This site was located during the last week of my (Marilyn Hambrick Sickel) research. I have not followed up on this information. I was told that this site is no longer used. I am assuming this site was used during the years that the "Biscoe Plantation" was at it's peak.
This is said to be a black cemetery. I believe there to be some markers visible today (1989).
This single monument is on the Willie B. Patterson farm in Section five, Township 5 north, Range 5 West, Des Arc Township. The monument is believed to have a United States Naval emblem etched on it with the identification for:
Marilyn Hambrick Sickel expressed her appreciation to the Pattersons for their extra effort in adding this information. Their vehicle got stuck in the field and they had to go home and get one of their tractors to pull their truck out.
In an interview with Mr. Robert Hill of Beulah, he related information known to him about black cemeteries in his area.
On the "Plunkett Farm" there are two separate gravesites. Both contain black families. The Plunkett farm was originally owned by Major Boyd. Mr. Plunkett married Major Boyd's daughter.
One gravesite is now farmed over. It is near the Beulah community. It is said to have "several" buried there.
The second site is "up at the top corner of the Plunkett farm".
There is also a site further north and east. The Plunkett farm was inherited by Mr. Conway George and recently has been sold to the Arkansas Game and Fish Commission. This third site is said to contain markers dating in the 1800's. These interrments are also said to be black families. This site is located on what is known locally as "Graveyard Slough". This site is estimated to contain 80 interrments.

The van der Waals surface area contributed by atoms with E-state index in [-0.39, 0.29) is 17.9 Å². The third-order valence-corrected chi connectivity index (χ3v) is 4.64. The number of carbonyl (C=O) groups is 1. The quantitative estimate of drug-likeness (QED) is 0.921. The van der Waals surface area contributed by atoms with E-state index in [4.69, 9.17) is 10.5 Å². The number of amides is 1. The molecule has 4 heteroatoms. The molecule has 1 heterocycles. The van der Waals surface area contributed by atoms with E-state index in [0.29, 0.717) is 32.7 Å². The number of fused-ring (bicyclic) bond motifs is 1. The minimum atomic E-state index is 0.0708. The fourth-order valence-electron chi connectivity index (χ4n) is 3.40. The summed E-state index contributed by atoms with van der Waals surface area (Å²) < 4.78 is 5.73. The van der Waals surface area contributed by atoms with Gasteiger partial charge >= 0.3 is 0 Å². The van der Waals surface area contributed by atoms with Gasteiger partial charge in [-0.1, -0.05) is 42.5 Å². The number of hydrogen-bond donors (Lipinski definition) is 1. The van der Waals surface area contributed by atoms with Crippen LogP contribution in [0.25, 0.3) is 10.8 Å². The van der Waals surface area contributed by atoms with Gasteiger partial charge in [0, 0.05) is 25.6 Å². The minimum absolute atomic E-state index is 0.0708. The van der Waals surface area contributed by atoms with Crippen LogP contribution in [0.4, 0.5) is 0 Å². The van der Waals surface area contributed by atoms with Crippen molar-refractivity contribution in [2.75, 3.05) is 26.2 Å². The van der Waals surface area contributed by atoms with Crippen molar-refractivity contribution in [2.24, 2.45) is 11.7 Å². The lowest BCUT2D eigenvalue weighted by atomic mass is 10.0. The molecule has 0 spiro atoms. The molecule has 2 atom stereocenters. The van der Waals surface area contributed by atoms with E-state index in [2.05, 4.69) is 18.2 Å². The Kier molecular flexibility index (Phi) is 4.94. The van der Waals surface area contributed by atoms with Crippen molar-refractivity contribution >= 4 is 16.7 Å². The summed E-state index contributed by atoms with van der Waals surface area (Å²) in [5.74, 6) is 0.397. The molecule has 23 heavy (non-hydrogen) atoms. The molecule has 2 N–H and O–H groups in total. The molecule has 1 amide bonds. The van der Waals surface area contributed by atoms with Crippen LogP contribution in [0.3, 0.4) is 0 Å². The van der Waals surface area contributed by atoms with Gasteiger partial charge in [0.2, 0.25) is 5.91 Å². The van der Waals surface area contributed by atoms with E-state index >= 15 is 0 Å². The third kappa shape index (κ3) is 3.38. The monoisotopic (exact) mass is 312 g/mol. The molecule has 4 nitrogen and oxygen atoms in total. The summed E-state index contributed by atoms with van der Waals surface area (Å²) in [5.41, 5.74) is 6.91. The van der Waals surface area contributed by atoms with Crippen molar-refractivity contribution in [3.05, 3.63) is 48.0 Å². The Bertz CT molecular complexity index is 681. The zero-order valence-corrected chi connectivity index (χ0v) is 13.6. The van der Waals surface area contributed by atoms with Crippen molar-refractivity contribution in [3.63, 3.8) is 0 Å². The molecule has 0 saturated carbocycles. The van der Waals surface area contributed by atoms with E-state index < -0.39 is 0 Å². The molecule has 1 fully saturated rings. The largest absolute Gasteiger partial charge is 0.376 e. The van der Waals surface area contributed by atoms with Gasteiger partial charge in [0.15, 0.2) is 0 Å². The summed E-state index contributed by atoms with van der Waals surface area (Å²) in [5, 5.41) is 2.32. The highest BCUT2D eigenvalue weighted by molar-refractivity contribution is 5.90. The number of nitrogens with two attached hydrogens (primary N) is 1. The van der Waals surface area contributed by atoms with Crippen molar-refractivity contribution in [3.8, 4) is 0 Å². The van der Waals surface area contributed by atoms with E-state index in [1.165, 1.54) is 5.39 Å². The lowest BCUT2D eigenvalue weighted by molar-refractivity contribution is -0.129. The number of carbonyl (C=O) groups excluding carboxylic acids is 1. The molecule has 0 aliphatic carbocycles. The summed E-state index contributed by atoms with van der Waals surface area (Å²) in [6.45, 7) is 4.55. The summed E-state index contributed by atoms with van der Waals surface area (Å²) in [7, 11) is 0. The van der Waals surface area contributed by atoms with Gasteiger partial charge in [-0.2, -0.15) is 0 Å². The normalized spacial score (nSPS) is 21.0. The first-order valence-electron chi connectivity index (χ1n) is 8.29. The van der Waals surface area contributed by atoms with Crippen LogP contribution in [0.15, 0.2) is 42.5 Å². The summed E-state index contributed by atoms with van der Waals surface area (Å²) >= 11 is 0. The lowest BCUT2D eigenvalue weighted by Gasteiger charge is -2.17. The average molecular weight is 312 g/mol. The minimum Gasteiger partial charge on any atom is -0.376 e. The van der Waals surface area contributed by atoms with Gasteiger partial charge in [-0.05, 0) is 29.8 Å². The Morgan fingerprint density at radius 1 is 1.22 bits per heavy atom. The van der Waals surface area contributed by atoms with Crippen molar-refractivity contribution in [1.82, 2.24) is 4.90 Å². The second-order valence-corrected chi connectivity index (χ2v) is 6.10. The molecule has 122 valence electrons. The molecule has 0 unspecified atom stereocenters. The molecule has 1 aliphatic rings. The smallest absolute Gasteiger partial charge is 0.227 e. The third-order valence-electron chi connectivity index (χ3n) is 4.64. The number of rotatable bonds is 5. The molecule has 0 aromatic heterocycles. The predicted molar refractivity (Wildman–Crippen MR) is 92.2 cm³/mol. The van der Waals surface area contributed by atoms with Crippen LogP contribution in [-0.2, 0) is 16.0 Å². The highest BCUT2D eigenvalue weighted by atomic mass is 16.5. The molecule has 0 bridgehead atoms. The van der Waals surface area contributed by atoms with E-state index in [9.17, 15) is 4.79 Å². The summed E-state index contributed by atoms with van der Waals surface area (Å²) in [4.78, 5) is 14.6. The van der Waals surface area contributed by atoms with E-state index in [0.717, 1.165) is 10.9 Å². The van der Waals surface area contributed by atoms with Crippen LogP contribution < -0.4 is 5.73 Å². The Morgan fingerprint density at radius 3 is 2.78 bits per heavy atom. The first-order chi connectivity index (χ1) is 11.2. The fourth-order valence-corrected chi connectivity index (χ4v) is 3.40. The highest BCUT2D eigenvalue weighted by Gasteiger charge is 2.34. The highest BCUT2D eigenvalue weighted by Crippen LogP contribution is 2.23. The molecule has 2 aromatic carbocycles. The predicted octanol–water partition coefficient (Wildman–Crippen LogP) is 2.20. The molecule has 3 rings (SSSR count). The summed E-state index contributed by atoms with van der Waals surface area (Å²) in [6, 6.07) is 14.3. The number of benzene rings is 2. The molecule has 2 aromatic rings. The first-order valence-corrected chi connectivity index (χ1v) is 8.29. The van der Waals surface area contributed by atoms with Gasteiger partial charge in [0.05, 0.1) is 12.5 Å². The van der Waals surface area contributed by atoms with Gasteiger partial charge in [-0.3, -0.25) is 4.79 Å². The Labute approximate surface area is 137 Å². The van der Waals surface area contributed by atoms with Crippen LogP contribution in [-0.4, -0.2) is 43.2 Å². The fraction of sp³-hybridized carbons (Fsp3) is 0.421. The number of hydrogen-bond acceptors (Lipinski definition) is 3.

There was also mention of graves at "Sandy Banks".
This information was located in the last week of my research and has not been followed up for confirmation.
Mr. L.F. Seidenstricker related to me that at one time there was a steam plant near the old Fisher School and the Alvin Harris farm. There were seven tennant houses in this area and a grainery, too.
At this time Mr. Seidenstricker was about the 16-18 years of age. He stated that there were four wooden markers that were eventually replaced by four small white tombstones in this area. Apparently, no markers are visible today. The stones were said to have the family names of Boyd and Parker.
This single graveiste is located in the SE 1/4 of Section nine, Des Arc Township. This is the gravesite of the child, Vera Bell. She is the daughter of Hugh Bell and granddaughter of Richard and Mary Jane Holloway. She is buried on the old home place. A few years ago, a large cedar tree that marked this gravesite finally gave way to the elements, and few people now know that a grave was ever there.